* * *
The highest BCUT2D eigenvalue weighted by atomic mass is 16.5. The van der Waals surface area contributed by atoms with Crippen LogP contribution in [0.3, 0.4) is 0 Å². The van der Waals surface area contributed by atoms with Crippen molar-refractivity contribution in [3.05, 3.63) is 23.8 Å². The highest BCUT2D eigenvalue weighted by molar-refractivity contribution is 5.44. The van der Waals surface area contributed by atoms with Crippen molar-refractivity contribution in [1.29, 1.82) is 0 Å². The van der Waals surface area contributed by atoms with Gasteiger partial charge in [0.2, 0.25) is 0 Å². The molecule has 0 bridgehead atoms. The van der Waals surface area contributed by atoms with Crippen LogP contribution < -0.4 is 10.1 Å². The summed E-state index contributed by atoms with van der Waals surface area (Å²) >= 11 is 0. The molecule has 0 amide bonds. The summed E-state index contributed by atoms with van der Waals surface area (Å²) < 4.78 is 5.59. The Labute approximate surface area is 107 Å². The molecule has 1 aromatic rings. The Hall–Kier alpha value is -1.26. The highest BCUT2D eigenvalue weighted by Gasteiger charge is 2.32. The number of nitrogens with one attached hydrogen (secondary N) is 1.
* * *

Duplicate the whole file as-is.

The highest BCUT2D eigenvalue weighted by atomic mass is 16.5. The van der Waals surface area contributed by atoms with Crippen LogP contribution in [0.3, 0.4) is 0 Å². The van der Waals surface area contributed by atoms with Crippen molar-refractivity contribution in [3.05, 3.63) is 23.8 Å². The highest BCUT2D eigenvalue weighted by molar-refractivity contribution is 5.44. The van der Waals surface area contributed by atoms with Crippen molar-refractivity contribution in [1.29, 1.82) is 0 Å². The van der Waals surface area contributed by atoms with Gasteiger partial charge in [0.2, 0.25) is 0 Å². The molecule has 0 bridgehead atoms. The van der Waals surface area contributed by atoms with Crippen LogP contribution < -0.4 is 10.1 Å². The summed E-state index contributed by atoms with van der Waals surface area (Å²) >= 11 is 0. The molecule has 0 amide bonds. The summed E-state index contributed by atoms with van der Waals surface area (Å²) < 4.78 is 5.59. The Labute approximate surface area is 107 Å². The molecule has 1 aromatic rings. The Hall–Kier alpha value is -1.26. The highest BCUT2D eigenvalue weighted by Gasteiger charge is 2.32. The number of nitrogens with one attached hydrogen (secondary N) is 1.